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If I see it, I can make it — usually out of my stash! I have inherited stash fabrics, unfinished projects and supplies from family members.  I cherish finishing the items their hands started. Speaking of stash, anyone who saves scraps is eventually going to make a quilt. It can’t be helped. So, I finished a couple of theirs, and made several of my own baby quilts for family members.  It’s especially pleasing to combine quilting, embroidery and appliqué work.

Enter Sailrite

This brings me to the project that introduced me to Sailrite products. Several years ago, I inherited my mother’s cat. Abby immediately took a liking to my favorite red chair and decided it made a handy scratching post. No amount of coaxing, chasing, covering or spraying could deter her from eventually shredding the chair. It was time to reupholster! I had just enough fabric from my stash, but I would have to lay out the pieces very carefully to match the horizontal and vertical stripes.

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That’s when I discovered my new friend Cindy on YouTube and the How to Reupholster an Armchair video. I watched those Sailrite videos over and over, working in stages and making notes. I realized that with her expertise and her impressive tools, I could manage this project! That led me to Sailrite’s helpful website where I ordered the Sailrite® Long Nose Upholstery Staple Gun, tack strips and other supplies.

Just a few days into removing the old fabric, I had knee replacement surgery. This gave me lots more time to plan and consider my task. Cindy is right about the deconstruction taking much longer than the reconstruction. My husband put the chair on a table in the living room where I could eventually stand for short stints as my knee healed. He bought me a portable air compressor so that I could staple quickly when I was able to stand. When I eventually needed access to my sewing room to make the piping and cushion, I still couldn’t manage stairs; he used a golf cart to drive me up and down from the living room deck to the outside basement entry. 

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One of Cindy’s best tips was to use the old fabric as a pattern and to mark where the pieces join. I roughly laid out all the pieces to ensure they would fit my limited fabric, but only cut out one piece at a time. Then I pinned the new piece in place next to an old piece to mark where the pattern had to match vertically and horizontally. I continued this method as I worked my way around the chair. Working in the proper order was imperative to achieve a match all the way around as well as up and down.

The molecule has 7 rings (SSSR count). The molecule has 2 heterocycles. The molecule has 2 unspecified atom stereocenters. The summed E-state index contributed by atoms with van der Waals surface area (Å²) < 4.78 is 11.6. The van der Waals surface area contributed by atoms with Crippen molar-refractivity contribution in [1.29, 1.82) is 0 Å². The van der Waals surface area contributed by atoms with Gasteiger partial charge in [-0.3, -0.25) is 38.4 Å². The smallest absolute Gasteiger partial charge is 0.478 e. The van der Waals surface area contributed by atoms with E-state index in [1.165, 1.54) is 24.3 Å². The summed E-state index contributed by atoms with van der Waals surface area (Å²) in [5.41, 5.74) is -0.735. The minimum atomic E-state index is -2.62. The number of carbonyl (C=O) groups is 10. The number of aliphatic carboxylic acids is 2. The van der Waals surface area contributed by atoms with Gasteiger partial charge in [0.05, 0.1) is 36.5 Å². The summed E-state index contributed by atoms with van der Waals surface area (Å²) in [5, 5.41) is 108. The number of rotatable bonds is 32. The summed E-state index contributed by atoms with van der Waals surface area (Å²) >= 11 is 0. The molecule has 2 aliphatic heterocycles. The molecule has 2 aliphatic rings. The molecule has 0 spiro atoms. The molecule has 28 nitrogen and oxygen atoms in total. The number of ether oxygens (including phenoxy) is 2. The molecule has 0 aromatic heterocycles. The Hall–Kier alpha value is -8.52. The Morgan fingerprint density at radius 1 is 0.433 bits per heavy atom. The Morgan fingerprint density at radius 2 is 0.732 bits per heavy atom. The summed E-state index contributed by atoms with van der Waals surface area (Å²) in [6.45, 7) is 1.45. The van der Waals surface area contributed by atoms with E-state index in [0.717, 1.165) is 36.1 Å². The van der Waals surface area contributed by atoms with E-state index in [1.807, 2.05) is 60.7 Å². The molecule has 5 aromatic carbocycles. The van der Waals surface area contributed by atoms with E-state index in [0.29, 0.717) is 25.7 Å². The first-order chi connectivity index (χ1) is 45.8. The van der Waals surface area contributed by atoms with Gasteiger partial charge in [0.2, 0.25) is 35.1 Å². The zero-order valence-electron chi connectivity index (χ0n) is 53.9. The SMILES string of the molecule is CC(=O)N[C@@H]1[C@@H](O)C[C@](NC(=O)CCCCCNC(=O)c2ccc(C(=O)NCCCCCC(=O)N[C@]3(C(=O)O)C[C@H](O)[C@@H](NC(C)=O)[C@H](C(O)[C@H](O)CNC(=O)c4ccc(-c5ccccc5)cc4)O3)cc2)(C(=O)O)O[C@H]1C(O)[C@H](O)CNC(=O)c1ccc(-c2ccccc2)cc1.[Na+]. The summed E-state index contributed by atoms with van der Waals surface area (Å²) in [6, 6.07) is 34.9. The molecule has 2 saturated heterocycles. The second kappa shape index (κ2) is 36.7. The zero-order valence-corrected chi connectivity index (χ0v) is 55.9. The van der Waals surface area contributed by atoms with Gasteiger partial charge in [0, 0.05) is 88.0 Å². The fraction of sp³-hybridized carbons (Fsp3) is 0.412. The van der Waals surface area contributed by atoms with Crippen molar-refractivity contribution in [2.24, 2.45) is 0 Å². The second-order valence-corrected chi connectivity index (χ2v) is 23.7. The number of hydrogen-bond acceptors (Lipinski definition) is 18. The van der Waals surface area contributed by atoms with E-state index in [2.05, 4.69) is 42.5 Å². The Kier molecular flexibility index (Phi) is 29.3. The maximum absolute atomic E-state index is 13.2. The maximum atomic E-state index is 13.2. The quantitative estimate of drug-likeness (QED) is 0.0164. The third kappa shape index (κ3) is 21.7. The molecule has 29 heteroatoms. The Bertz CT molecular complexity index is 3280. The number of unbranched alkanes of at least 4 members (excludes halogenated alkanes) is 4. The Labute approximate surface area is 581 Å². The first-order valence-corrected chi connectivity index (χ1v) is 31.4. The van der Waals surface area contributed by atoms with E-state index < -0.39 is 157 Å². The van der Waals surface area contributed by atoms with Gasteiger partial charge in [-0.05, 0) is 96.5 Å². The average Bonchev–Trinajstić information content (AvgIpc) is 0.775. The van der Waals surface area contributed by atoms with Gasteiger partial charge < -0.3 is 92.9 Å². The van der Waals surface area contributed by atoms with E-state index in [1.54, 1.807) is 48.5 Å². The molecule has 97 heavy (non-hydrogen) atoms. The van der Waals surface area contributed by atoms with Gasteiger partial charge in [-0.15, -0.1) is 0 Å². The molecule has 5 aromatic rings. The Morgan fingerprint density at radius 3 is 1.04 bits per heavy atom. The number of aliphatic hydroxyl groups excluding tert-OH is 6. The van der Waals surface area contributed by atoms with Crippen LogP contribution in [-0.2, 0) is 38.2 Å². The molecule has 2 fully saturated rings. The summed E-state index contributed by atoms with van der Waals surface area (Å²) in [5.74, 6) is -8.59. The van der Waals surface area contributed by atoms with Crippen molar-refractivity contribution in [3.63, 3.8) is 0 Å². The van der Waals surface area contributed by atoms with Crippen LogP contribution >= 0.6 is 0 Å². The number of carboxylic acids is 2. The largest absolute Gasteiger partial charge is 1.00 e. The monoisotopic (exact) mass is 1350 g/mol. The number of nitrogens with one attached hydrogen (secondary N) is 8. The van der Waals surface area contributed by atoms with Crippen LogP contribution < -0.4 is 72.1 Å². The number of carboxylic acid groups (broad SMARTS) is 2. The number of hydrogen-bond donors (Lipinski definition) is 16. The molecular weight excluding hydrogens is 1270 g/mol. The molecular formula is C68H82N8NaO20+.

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I am so pleased with the result and forever indebted to Cindy for sharing her expertise. Her calm and confident voice also helped me to be patient and enjoy the challenge. I even machine embroidered a “tag” to the fabric with my initials and date. Then I used the old red fabric from the chair to make a bed and recover a scratching post for the cat. Abby took to both with great enthusiasm which will hopefully prevent her from ruining my “new” chair.

cat bed
Abby loves her new bed!
cat tree
Recovering Abby’s cat tree was a clever way to reuse the old chair fabric.

Future DIYing

I still have a list of projects and plenty of fabric to explore. I’d like to try my hand at smocked pillows next. Having a well-stocked, sorted and labeled private workspace helps. I have the liberty to spend hours, make a mess and then close the door until I am refreshed and inspired to return — which these days is quite often. When I’m not sewing, I enjoy playing the piano, singing in the choir and writing Pysanky. Pysanky are Ukrainian Easter Eggs; decorating them is another seasonal hobby of mine. These are real, emptied eggs, dyed with a wax resist process and they last for years.  I’ve made hundreds and teach classes.

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Wow! We think that chair looks great, and we’re so glad Sailrite was able to help! With everything that Patty DIYs, we’re excited to see what she creates next. Thanks for sharing your story with us!